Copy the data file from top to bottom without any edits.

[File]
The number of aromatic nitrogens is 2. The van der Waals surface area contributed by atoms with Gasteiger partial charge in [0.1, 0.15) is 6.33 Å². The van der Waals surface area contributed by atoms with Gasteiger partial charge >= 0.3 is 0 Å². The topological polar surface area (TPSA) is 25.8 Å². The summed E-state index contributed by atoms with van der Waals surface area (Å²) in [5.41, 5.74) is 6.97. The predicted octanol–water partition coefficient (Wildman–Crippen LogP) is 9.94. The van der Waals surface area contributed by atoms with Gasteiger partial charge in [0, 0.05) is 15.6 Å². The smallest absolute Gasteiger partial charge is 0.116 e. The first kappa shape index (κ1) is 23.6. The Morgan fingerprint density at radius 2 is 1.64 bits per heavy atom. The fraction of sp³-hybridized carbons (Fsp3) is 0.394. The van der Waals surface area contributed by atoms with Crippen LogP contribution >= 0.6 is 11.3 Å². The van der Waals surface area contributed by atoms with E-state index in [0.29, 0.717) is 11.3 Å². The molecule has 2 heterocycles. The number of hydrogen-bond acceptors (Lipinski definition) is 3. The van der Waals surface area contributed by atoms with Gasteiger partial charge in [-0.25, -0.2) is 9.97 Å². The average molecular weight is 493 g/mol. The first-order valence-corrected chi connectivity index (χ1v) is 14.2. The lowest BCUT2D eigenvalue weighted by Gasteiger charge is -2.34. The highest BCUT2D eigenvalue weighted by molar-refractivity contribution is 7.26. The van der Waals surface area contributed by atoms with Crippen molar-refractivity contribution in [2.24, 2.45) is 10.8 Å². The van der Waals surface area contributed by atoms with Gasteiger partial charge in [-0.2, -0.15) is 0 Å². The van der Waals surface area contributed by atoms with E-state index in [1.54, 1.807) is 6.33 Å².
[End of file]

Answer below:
The number of aromatic nitrogens is 2. The van der Waals surface area contributed by atoms with Gasteiger partial charge in [0.1, 0.15) is 6.33 Å². The van der Waals surface area contributed by atoms with Gasteiger partial charge >= 0.3 is 0 Å². The topological polar surface area (TPSA) is 25.8 Å². The summed E-state index contributed by atoms with van der Waals surface area (Å²) in [5.41, 5.74) is 6.97. The predicted octanol–water partition coefficient (Wildman–Crippen LogP) is 9.94. The van der Waals surface area contributed by atoms with Gasteiger partial charge in [0, 0.05) is 15.6 Å². The smallest absolute Gasteiger partial charge is 0.116 e. The first kappa shape index (κ1) is 23.6. The Morgan fingerprint density at radius 2 is 1.64 bits per heavy atom. The fraction of sp³-hybridized carbons (Fsp3) is 0.394. The van der Waals surface area contributed by atoms with Crippen LogP contribution >= 0.6 is 11.3 Å². The van der Waals surface area contributed by atoms with E-state index in [0.29, 0.717) is 11.3 Å². The molecule has 2 heterocycles. The number of hydrogen-bond acceptors (Lipinski definition) is 3. The van der Waals surface area contributed by atoms with Gasteiger partial charge in [-0.25, -0.2) is 9.97 Å². The average molecular weight is 493 g/mol. The first-order valence-corrected chi connectivity index (χ1v) is 14.2. The lowest BCUT2D eigenvalue weighted by Gasteiger charge is -2.34. The highest BCUT2D eigenvalue weighted by molar-refractivity contribution is 7.26. The van der Waals surface area contributed by atoms with Crippen molar-refractivity contribution in [2.24, 2.45) is 10.8 Å². The van der Waals surface area contributed by atoms with Gasteiger partial charge in [-0.2, -0.15) is 0 Å². The van der Waals surface area contributed by atoms with E-state index in [1.54, 1.807) is 6.33 Å².